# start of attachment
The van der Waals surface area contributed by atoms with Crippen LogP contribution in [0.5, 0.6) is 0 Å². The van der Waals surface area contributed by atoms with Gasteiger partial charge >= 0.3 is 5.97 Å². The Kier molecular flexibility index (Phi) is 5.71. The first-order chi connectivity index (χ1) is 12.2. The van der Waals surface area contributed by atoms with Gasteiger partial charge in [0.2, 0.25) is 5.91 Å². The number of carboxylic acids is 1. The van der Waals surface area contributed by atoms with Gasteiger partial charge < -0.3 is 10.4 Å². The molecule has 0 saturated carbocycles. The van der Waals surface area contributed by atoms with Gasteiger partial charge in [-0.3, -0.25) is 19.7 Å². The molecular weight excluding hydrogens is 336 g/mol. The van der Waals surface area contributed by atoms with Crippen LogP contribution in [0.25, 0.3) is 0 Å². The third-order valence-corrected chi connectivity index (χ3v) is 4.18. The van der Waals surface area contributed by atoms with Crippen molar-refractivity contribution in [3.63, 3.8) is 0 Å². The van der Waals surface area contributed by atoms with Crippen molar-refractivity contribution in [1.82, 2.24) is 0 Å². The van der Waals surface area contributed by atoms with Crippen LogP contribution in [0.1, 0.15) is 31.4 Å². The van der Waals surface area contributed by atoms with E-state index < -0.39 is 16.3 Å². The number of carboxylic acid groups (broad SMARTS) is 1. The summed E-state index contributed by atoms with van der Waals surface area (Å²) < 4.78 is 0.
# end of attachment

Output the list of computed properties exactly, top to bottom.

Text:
The van der Waals surface area contributed by atoms with Crippen LogP contribution in [0.5, 0.6) is 0 Å². The van der Waals surface area contributed by atoms with Gasteiger partial charge >= 0.3 is 5.97 Å². The Kier molecular flexibility index (Phi) is 5.71. The first-order chi connectivity index (χ1) is 12.2. The van der Waals surface area contributed by atoms with Gasteiger partial charge in [0.2, 0.25) is 5.91 Å². The number of carboxylic acids is 1. The van der Waals surface area contributed by atoms with Gasteiger partial charge < -0.3 is 10.4 Å². The molecule has 0 saturated carbocycles. The van der Waals surface area contributed by atoms with Gasteiger partial charge in [-0.3, -0.25) is 19.7 Å². The molecular weight excluding hydrogens is 336 g/mol. The van der Waals surface area contributed by atoms with Crippen LogP contribution in [0.25, 0.3) is 0 Å². The third-order valence-corrected chi connectivity index (χ3v) is 4.18. The van der Waals surface area contributed by atoms with Crippen molar-refractivity contribution in [3.63, 3.8) is 0 Å². The van der Waals surface area contributed by atoms with Crippen molar-refractivity contribution in [1.82, 2.24) is 0 Å². The van der Waals surface area contributed by atoms with Crippen LogP contribution in [0.1, 0.15) is 31.4 Å². The van der Waals surface area contributed by atoms with E-state index < -0.39 is 16.3 Å². The number of carboxylic acid groups (broad SMARTS) is 1. The summed E-state index contributed by atoms with van der Waals surface area (Å²) < 4.78 is 0.